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For Climate Safety, Call in the Engineers

At the recent United Nations Climate Change Conference in Katowice, Poland, diplomats delivered a "rulebook" to guide all countries in combating global warming. When world leaders convene at the UN next September to advance climate safety further, the world’s leading engineers should greet them with a global framework for action.

NEW YORK – This month’s United Nations Climate Change Conference (COP24) in Katowice, Poland succeeded in producing a rulebook to implement the 2015 Paris climate agreement. Every UN member state signed on. But that will not be enough to head off climate catastrophe. It’s time to call in the engineers. 

The diplomatic success at COP24 was remarkable, given relentless lobbying and foot-dragging by the fossil-fuel industry. The diplomats have read the science and know the truth: without a rapid move to a zero-carbon global energy system by mid-century, humanity will be in grave peril. In recent years, millions of people have suffered the hardships of extreme heatwaves, droughts, flood surges, powerful hurricanes, and devastating forest fires, because the Earth’s temperature is already 1.1º Celsius (roughly 2º Fahrenheit) above the pre-industrial average. If warming exceeds 1.5ºC or 2ºC later this century – temperatures never experienced in the entire 10,000-year history of human civilization – the world will become vastly more dangerous.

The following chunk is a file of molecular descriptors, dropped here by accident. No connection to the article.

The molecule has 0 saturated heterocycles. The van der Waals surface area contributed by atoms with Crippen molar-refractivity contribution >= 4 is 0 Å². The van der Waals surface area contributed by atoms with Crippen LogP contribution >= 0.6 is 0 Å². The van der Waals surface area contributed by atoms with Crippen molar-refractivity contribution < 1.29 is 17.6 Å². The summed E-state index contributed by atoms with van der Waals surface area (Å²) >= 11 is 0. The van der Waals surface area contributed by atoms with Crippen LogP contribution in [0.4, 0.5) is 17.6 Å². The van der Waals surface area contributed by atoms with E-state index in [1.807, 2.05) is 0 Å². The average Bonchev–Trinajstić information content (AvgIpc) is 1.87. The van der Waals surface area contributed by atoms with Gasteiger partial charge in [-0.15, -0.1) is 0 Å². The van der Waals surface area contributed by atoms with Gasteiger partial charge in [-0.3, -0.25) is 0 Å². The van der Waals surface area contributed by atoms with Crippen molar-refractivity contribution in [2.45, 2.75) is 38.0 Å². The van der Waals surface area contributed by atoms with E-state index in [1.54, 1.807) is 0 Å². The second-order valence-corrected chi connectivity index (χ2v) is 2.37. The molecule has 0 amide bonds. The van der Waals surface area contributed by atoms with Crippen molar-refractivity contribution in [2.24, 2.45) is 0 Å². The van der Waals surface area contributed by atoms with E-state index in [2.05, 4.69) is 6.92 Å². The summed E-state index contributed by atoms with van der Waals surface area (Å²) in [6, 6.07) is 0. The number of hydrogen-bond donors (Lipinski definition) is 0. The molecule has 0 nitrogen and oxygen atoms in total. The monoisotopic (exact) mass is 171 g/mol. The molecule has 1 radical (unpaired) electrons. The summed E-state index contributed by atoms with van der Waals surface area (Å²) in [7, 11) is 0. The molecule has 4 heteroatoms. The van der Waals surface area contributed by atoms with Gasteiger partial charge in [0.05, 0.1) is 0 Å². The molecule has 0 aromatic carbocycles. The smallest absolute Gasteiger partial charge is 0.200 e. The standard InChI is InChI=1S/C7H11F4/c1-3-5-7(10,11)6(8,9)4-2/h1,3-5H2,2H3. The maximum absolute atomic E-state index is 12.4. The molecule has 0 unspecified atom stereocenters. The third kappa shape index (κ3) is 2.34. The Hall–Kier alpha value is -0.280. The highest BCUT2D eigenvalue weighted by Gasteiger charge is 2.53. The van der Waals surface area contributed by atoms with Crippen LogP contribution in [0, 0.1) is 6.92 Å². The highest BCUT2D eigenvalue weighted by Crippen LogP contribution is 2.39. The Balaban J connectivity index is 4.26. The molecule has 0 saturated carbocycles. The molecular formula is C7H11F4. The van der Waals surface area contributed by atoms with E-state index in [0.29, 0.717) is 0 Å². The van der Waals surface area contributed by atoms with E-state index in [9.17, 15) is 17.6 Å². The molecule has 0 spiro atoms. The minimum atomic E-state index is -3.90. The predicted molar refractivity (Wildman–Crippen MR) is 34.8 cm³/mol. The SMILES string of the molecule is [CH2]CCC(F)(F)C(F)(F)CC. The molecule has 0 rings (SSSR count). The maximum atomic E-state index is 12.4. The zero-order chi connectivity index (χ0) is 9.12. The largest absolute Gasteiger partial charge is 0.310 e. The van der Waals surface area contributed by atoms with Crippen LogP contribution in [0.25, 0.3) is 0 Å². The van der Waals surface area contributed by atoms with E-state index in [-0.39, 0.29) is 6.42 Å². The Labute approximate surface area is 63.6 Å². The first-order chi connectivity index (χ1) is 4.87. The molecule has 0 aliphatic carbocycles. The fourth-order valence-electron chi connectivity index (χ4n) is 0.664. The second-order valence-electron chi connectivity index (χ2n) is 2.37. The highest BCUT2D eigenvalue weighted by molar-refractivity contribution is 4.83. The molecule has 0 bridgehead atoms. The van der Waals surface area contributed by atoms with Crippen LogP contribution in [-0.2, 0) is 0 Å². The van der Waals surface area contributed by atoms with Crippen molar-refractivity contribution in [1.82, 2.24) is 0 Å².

The Paris accord commits national governments to keep temperatures “well below 2°C above pre-industrial levels and [to pursue] efforts to limit the temperature increase to 1.5°C above pre-industrial levels.” We now have a rulebook for measuring greenhouse-gas emissions, sharing know-how, and measuring financial transfers from rich to poor countries. Yet we still lack the plans for shifting the world energy system to renewable energy by mid-century.

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